Forum Post: Industry Whistleblower Wendell Potter: However Court Rules on Healthcare, Solution is Single Payer
Posted 2 years ago on March 29, 2012, 12:48 a.m. EST by Demian
from San Francisco, CA
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NERMEEN SHAIKH: On Tuesday, the Supreme Court continued its historic session on the constitutionality of the Affordable Care Act, the landmark healthcare reform bill signed by President Obama. Conservative judges sharply questioned whether the U.S. government has the power to penalize Americans who have no medical cover, an issue at the heart of so-called "Obamacare." The individual mandate requires most people to buy health insurance by 2014 or pay a tax penalty. The nine judges spent about two hours questioning attorneys on the controversial individual mandate. Antonin Scalia, in particular, expressed concern that Congress and the federal government would have unlimited powers if the law was upheld.
JUSTICE ANTONIN SCALIA: The argument here is that this also is maybe necessary, but it’s not proper, because it violates an equally evident principle in the Constitution, which is that the federal government is not supposed to be a government that has all powers, that it’s supposed to be a government of limited powers. And that’s what all this questioning has been about. What—what is left? If the government can do this, what else can it not do?
AMY GOODMAN: Today, the Supreme Court hears its final arguments on the constitutionality of the healthcare overhaul law. They will focus on whether the law can survive if the justices decide to strike the individual mandate. The case is expected to have huge implications for the nation in the 2012 elections and is being followed closely by all sides of the healthcare debate.
To talk more about the debate and what’s happening in the Supreme Court, we’re joined by Wendell Potter, former spokesperson for CIGNA and Humana Insurance, now turned whistleblower. He was outside the Supreme Court Tuesday. He’s the author of Deadly Spin: An Insurance Company Insider Speaks Out on How Corporate PR is Killing Health Care and Deceiving Americans.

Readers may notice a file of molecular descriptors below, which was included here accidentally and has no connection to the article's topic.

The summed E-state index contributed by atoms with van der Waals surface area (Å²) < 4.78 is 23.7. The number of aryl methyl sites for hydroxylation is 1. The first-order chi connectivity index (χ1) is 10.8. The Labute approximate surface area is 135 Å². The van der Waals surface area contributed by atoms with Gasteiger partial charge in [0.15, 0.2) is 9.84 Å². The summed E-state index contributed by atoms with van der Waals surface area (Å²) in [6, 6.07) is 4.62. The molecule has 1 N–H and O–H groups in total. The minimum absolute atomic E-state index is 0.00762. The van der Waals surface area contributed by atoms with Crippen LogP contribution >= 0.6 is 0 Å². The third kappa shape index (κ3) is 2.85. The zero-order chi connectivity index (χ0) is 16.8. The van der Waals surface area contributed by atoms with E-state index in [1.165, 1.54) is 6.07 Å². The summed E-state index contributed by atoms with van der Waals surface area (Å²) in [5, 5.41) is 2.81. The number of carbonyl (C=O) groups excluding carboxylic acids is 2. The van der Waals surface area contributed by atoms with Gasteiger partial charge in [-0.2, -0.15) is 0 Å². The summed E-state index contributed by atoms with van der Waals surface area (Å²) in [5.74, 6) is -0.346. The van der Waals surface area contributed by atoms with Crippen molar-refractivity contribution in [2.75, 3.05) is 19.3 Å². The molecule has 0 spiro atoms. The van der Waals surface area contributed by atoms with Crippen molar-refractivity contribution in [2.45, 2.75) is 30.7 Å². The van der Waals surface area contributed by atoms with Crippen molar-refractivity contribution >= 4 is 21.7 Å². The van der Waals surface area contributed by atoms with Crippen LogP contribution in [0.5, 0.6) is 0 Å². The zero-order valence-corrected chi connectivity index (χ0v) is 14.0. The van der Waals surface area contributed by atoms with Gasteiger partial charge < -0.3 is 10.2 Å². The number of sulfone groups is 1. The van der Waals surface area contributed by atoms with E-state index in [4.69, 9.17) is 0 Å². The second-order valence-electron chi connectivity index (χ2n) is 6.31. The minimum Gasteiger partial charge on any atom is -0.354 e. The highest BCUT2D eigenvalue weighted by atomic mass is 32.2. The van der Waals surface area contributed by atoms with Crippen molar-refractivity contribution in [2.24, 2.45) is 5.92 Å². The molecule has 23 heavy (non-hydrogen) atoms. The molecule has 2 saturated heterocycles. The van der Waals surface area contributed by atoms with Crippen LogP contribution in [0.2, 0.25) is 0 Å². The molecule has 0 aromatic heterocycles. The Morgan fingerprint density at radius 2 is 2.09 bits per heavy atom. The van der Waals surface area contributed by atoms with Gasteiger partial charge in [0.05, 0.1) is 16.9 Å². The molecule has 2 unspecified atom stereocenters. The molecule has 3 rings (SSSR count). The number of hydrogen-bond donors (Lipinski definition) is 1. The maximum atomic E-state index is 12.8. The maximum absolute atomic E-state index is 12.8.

Wendell Potter, welcome back to Democracy Now! Can you talk about the questions raised by the judges and how you think the Affordable Care Act is faring in the Supreme Court?
WENDELL POTTER: I think the questions that were raised by the conservative judges were to be expected. I think that most of their questions were along the lines of expansion of government and where are the limits of government. So that doesn’t surprise me a bit. And I don’t think we should read into their questions what the court will actually decide. One of the things that was said in one of those sound bites was, one of the justices said—I think it was Scalia—this may be necessary, but is it proper? I think there will be a realization that the individual mandate actually is necessary. If this—if we expect to try to expand healthcare coverage and to bring down cost, you’ve got to have an individual mandate. I think that’s what they will ultimately decide to do.